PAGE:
Remove chicken drumsticks from fridge and rub with BBQ sauce. Heat charcoal in a chimney starter until briquettes are all heated and grey. Pour coal into one side of of the grill to make a two zone fire. Place chicken on indirect heat side and cover. Make sure the side of the lid with open vents is the side with the chicken. Let cook in indirect heat for about 20 minutes. Brush additional sauce over chicken and let cook for another 10 minutes. Brush more sauce over chicken and move chicken to direct heat. Watch chicken carefully and rotate pieces to get an even char to get the skin crispy. Add more sauce if desired. Cook until juices run clear or until 180 degrees internal temperature.

Two Zone Fire- Barely

Hot, Sweet, and Irresistible. Just. Like. Me.

Visitors Equal Gluttony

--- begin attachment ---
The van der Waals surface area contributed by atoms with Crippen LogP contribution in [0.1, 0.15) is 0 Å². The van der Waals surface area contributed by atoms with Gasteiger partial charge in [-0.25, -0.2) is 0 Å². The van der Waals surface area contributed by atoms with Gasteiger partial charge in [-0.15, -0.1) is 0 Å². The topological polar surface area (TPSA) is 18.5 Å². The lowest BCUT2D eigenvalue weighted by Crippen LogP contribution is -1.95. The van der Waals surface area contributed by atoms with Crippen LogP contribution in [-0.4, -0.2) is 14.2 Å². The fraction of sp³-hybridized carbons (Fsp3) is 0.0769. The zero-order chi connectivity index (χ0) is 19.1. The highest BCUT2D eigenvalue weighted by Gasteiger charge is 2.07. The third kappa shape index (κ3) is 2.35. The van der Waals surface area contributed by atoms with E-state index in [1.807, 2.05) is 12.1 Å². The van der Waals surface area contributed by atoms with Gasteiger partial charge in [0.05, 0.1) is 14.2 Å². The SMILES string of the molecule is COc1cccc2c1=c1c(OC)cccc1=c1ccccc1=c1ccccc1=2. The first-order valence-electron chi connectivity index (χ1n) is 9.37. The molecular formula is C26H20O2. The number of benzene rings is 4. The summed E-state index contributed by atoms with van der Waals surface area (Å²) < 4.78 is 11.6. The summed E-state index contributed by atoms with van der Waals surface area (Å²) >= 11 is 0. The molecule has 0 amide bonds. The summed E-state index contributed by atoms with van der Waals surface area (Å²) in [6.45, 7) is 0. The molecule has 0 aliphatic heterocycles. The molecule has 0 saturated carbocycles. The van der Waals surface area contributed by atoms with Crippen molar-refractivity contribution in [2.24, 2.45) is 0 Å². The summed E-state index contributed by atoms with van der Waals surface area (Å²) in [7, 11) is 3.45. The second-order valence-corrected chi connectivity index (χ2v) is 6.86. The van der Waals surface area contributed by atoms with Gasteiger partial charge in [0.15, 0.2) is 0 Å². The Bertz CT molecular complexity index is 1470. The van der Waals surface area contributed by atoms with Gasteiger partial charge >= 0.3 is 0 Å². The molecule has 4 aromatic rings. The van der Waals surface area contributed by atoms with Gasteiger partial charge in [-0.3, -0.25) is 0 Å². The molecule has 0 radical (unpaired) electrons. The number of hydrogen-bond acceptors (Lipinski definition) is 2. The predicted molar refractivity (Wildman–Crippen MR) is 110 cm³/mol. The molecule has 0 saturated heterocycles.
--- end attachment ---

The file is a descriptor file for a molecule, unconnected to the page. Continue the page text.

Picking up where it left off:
In typical Ray fashion, I had friends over this past weekend and had a few days of pure gluttony. When friends come over, I try my best to get a sense of they are looking to try wherever I’m living and plan the weekend around meals that will be satisfying and give Boston a chance to impress.

To begin our journey, we headed to the North End since it would be a little less crowded on a Thursday night. We got on line at Giacomo’s and after 30 minutes, we were treated to calamari, garlic bread and pasta. Calamari was good, but could have been fried better. The marinara sauce was tangy and had a homemade taste to it. Pass on the garlic bread. Lobster Ravioli was finished off quickly as the portion size was small. Linguine with Fra-como sauce and shrimp and scallops and swordfish with a cream sauce were wins. Next, we braved the only semi-hectic crowds at Mike’s Pastry for cannolis. Peanut butter, yellow cream and pistachio all safe bets.

The next day, berry tarts from the previous day were for breakfast followed by UBurger. After some afternoon beer at Sam Adam’s Brewery, it was time for dinner at Yankee Lobster Fish Market were all 3 of us enjoyed clam chowder and Lobster Rolls. This was probably the most fulfilling meal of the weekend for me both because of the concept of fresh seafood by the water at the start of summer. Perfectly crispy fries and a long walk down Seaport Blvd. help too.